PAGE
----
SimplySocial Video Series #1 — North to the Future… And our lessons on immigration

Written on Apr 09 2012

Check out the video here!

Special thanks to VIA Canada (Romania) for the interview!

We’ve learned a lot about immigration over the past few months! An international company has numerous advantages… Jeroen Erne and I (Dutch and American, respectively) are fortunate to have nationalities that let us visit pretty much any country in the world without hassle. Our third and final co-founder however, Valentin Bora, is Romanian. While Jeroen and I can both visit Romania for generous amounts of time without any visa whatsoever, Valentin needs to apply for a visitor visa through the U.S. Embassy to be able visit and meet with our clients.

We started the whole application process back in December of 2011. Valentin completed the online form (extensive, 20+ pages) that would grant him an interview. Unfortunately, since there’s only one embassy here in Romania, Valentin had to travel from Timisoara to Bucharest (~400 miles) for five minutes of questioning.

In short, Valentin was denied for his visa. He was then denied twice again. Here are the lessons we learned along the way:

  • Get a lawyer. Perhaps it was youthful ignorance or too much faith in our government bureaucracies, but I didn’t think that an immigration attorney would be needed for a visitor visa (the kind of visa that would allow him to sit in on business meetings and poke at icebergs). Alas, one of the attorney’s we talked to pointed out some key mistakes that prevented us from getting a visa on the first try.
  • Sympathy doesn’t work. In the business world, youth can either be an asset or a liability. We’re used to playing up our youth and our unique story as a major selling point in building cutting edge software. However, the State Department was unamused. They took one look at us and thought we could work from anywhere, and despite the fact that Valentin has land, friends, family, detailed financial records, and an important duty to manage the SimplySocial team here in Romania, they didn’t think he would return home.
  • They do their research. One of the reasons that we were potentially denied was due to our support of the Startup Visa, which immediately shows intent to immigrate. I would have never imagined that support of such an uncontroversial/pro-American startup bill (that still hasn’t left committee) could be so damaging, but the Embassy does look into details. We also mentioned it in our original letter of invitation to Valentin since it did generate press. No dice.
  • Get a lawyer. There really are no second chances in this process. Small slip ups like supporting the Startup Visa are things that our lawyer would have caught from a very early stage. Spend the $500-$1,000 now for a few hours of consultation, or you’ll end up like us and spend twice that on trips to your nearest Embassy.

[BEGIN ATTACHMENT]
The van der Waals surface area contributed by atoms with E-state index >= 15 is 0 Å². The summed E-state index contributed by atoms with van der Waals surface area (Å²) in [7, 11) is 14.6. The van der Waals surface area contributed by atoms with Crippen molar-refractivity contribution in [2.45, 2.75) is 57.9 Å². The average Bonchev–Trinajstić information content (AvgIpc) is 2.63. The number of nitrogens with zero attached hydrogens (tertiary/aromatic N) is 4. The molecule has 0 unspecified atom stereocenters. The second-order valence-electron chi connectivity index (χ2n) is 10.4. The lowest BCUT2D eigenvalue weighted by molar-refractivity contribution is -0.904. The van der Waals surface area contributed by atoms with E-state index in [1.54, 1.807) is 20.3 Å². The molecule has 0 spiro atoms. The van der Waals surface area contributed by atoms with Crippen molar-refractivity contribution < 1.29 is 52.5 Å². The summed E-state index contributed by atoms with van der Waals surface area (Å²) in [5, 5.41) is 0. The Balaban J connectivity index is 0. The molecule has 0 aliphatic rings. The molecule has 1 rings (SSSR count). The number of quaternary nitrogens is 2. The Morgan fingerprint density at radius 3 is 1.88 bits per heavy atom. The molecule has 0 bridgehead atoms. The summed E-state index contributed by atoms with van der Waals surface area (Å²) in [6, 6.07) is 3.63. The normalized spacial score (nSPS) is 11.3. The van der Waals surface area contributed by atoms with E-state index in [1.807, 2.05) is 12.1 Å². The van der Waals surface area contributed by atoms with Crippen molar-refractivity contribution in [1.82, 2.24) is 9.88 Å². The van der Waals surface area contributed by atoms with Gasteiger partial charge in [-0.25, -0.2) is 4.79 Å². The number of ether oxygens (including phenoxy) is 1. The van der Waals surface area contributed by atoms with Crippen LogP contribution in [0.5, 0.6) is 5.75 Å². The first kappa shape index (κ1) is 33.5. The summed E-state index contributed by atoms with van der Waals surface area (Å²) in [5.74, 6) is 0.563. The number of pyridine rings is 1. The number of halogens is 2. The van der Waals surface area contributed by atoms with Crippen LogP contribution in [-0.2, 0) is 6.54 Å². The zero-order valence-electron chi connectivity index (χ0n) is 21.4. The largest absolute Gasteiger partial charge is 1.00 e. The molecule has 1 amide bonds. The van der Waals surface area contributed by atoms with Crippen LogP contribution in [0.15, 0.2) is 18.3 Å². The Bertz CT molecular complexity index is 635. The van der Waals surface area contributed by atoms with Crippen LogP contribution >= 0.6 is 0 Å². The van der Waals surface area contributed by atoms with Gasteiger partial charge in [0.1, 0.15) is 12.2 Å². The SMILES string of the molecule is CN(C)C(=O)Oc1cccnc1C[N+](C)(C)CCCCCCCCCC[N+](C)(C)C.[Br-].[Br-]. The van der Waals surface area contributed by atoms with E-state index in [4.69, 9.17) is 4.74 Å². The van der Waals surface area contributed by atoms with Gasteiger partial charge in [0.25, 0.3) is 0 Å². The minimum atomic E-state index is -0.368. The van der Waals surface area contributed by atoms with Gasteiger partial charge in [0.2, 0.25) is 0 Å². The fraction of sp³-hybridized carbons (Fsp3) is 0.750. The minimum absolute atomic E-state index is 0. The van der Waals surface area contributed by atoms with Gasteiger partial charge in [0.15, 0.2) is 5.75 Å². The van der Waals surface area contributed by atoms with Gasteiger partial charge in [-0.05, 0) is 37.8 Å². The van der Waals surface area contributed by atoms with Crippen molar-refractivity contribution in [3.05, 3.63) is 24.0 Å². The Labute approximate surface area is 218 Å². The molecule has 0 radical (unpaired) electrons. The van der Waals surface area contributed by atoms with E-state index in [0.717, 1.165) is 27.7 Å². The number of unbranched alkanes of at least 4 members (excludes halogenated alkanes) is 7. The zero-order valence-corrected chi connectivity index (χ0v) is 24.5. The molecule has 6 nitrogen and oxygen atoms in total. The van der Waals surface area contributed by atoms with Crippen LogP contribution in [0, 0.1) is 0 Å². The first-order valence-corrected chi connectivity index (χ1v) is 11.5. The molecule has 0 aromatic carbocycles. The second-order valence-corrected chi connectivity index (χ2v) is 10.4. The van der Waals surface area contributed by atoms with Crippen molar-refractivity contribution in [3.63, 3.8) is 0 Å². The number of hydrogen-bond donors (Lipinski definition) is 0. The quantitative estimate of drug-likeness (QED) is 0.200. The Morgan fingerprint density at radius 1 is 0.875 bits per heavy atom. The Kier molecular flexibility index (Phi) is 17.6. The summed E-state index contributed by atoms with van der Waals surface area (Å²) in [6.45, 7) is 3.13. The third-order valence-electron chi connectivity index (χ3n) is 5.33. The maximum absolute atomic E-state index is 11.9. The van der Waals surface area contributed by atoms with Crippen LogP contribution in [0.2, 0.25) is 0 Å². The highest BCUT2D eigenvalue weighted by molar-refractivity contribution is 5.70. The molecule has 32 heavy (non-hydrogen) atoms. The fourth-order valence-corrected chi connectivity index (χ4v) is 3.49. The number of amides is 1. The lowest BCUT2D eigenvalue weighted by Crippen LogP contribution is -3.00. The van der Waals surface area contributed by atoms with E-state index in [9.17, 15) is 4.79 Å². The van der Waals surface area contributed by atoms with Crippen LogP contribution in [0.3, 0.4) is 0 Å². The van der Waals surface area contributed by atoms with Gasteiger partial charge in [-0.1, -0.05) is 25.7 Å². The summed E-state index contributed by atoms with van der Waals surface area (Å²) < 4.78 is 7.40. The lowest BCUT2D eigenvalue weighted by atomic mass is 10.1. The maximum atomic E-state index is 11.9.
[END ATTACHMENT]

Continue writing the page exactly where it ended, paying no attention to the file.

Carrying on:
Unfortunately, since the Embassy has a significant record of all of our attempts by now, getting a visitor visa for Valentin in the future looks slim. Circumstances may change, and there’s a chance that Romania will be included in the Visa Waiver Program which would allow Valentin to visit the U.S. without a visa (like most other European citizens).

Ironically, if we needed to collaborate closely, Canada is indeed an option. The small town of Beaver Creek, Yukon Territory is only a seven hour drive from Anchorage, and could be a base for our team in the future. There’s not only a Westmark but also a Buckshot Betty’s.

The promise of “Homestyle Cooking” does appeal. I could see us basing a few people here as I head to Anchorage for meetings a few days a week…

This could be our new SimplySocial development office! Kickin’ it old school…

We’ve done what we can to make the most of the situation. Indeed, this has been an important lesson for us. I can certainly understand why many American technology companies park thousands of employees in Vancouver, BC, a short distance from corporate offices in Seattle.

It has been eye opening for friends, family, and even investors as we’ve all learned more about the immigration system. I would have always thought that a visiting candidate that has connections (and even press) in the United States would have an advantage, but that’s not the case. The fact that we can guarantee and look after his safety during his stay (and for a trip home) didn’t count for much. In fact, the Embassy looks to that support network as potentially assisting Valentin with an “illegal” stay in the U.S… Ouch.

My hope is you can learn from our lessons here and avoid our mistakes in the future. Feel free to contact us if you would like to share your own war stories, or if this article helped you at all.

Best of luck!

Until then… North to the Future.

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